greater than in South Asia," he said. "If India adopted the American doctrine
of pre-emption, it risks a nuclear war, with devastating consequences for the
world. It's a tricky business."
Administration officials say they believe that that allied resistance to Mr.
Bush's approach is overstated and that Iraq is a superb first test of the policy.
The officials argue that the threat is clear and that Mr. Hussein's violations
of United Nations commands are vivid.
In speeches and private conversations, Mr. Bush makes clear that the United
States does not know whether Iraq has acquired nuclear or biological weapons,
but he suggests that the only prudent course is to assume it has. Otherwise, the
argument goes, Mr. Hussein would allow in weapons inspectors, whom he has barred
for three years now.
Also, even if there is little evidence that Iraq was involved in the Sept.
11 attacks, Mr. Bush and his aides say, Mr. Hussein's willingness to use chemical
weapons against his own people, the Kurds, must be taken as evidence that he would
attack the United States or its allies as soon as he has the capability. During
the Persian Gulf war in 1991, Brent Scowcroft, the national security adviser under
Mr. Bush's father, warned that if Iraq used chemical or biological weapons against
Israel or American troops, the response would be devastating and overwhelming.
Mr. Hussein did not launch such an attack. But Mr. Bush's declared policy
of ousting the Iraqi dictator before he can act may have eliminated any incentive
for restraint. The policy may also prompt Mr. Hussein to a pre-emptive attack
of his own. "The message we've sent him in the past six months is very different
that he's going out," one senior official said. In light of that, Mr.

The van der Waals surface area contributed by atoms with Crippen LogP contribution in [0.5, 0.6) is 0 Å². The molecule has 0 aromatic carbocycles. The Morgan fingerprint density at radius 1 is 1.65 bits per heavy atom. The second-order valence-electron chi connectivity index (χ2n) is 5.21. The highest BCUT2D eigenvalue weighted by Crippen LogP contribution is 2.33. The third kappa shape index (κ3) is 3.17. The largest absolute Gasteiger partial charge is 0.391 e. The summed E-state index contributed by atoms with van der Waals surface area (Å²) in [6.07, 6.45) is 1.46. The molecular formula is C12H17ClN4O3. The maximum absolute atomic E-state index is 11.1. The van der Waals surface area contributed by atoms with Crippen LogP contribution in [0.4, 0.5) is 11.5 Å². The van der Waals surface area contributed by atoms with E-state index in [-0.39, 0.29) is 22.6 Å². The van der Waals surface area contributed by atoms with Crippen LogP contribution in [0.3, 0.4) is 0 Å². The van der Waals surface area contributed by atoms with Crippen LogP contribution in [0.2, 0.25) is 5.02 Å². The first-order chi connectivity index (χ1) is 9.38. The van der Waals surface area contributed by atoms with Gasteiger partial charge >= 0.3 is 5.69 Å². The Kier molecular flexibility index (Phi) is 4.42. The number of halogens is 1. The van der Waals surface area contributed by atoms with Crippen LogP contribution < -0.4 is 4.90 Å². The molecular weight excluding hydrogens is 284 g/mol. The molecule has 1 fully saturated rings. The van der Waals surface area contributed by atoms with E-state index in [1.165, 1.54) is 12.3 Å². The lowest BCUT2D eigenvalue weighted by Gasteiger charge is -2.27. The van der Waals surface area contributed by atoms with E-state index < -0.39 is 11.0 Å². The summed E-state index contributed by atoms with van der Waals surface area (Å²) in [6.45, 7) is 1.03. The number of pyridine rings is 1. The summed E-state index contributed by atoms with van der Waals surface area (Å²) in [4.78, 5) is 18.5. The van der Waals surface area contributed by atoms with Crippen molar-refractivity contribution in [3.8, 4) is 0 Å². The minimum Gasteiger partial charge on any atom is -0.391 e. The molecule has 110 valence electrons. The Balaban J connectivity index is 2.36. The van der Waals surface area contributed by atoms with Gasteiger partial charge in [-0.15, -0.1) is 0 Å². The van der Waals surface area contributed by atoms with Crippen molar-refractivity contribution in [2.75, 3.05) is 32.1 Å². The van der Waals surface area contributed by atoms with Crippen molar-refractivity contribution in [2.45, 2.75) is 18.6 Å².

Hussein might be more willing "to respond with everything he's got."
Ms. Rice and other officials contend that the less headline-grabbing aspects
of the administration's new policy have been barely discussed in public but are
as important as the new military strategy. A critical component, she argues, is
establishing "a common security framework for the great powers," in which the
United States, Russia, China, Japan and Europe "share a common security agenda"
in which they work together to keep terrorists and rogue states from challenging
The administration argues that approach has shown promise already: China has
been mostly helpful talking to North Korea since the 1994 nuclear crisis there,
and President Vladimir V. Putin of Russia joined in the effort to defuse the latest
India-Pakistan crisis. If that continued, she said, "this would be a much more
stable world." But Mr. Putin has strongly disagreed with President Bush about
the dangers of Russia's export of commercial nuclear technology to Iran, and China
continues to supply Pakistan. Neither has been persuaded by the administration's
insistence that they must stop.
Copyright 2002 The New York Times Company